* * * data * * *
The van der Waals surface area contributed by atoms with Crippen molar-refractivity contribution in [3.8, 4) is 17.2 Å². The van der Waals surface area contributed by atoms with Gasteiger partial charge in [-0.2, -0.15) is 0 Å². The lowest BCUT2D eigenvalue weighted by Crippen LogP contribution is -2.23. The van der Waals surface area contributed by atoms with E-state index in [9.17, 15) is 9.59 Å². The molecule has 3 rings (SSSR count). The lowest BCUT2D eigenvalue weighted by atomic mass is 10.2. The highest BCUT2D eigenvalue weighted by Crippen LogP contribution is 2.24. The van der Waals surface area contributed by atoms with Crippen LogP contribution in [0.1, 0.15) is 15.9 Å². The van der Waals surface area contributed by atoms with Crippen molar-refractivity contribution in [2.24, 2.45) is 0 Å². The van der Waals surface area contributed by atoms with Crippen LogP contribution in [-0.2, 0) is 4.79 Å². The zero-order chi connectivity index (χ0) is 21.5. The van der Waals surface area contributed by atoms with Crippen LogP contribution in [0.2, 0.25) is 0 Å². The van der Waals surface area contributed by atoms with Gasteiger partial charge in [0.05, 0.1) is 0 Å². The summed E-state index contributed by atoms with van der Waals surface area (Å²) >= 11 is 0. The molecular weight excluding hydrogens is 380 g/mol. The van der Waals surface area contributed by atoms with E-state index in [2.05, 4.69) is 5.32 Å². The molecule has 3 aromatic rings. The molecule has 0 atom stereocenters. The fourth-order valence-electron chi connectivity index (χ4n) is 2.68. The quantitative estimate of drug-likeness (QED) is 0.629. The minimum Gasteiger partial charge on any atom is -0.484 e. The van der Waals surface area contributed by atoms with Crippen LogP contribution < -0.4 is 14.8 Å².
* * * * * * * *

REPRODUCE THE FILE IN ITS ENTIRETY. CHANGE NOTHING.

The van der Waals surface area contributed by atoms with Crippen molar-refractivity contribution in [3.8, 4) is 17.2 Å². The van der Waals surface area contributed by atoms with Gasteiger partial charge in [-0.2, -0.15) is 0 Å². The lowest BCUT2D eigenvalue weighted by Crippen LogP contribution is -2.23. The van der Waals surface area contributed by atoms with E-state index in [9.17, 15) is 9.59 Å². The molecule has 3 rings (SSSR count). The lowest BCUT2D eigenvalue weighted by atomic mass is 10.2. The highest BCUT2D eigenvalue weighted by Crippen LogP contribution is 2.24. The van der Waals surface area contributed by atoms with Crippen LogP contribution in [0.1, 0.15) is 15.9 Å². The van der Waals surface area contributed by atoms with Crippen molar-refractivity contribution in [2.24, 2.45) is 0 Å². The van der Waals surface area contributed by atoms with Crippen LogP contribution in [-0.2, 0) is 4.79 Å². The zero-order chi connectivity index (χ0) is 21.5. The van der Waals surface area contributed by atoms with Crippen LogP contribution in [0.2, 0.25) is 0 Å². The van der Waals surface area contributed by atoms with Gasteiger partial charge in [0.05, 0.1) is 0 Å². The summed E-state index contributed by atoms with van der Waals surface area (Å²) >= 11 is 0. The molecular weight excluding hydrogens is 380 g/mol. The van der Waals surface area contributed by atoms with E-state index in [2.05, 4.69) is 5.32 Å². The molecule has 3 aromatic rings. The molecule has 0 atom stereocenters. The fourth-order valence-electron chi connectivity index (χ4n) is 2.68. The quantitative estimate of drug-likeness (QED) is 0.629. The minimum Gasteiger partial charge on any atom is -0.484 e. The van der Waals surface area contributed by atoms with Crippen LogP contribution < -0.4 is 14.8 Å².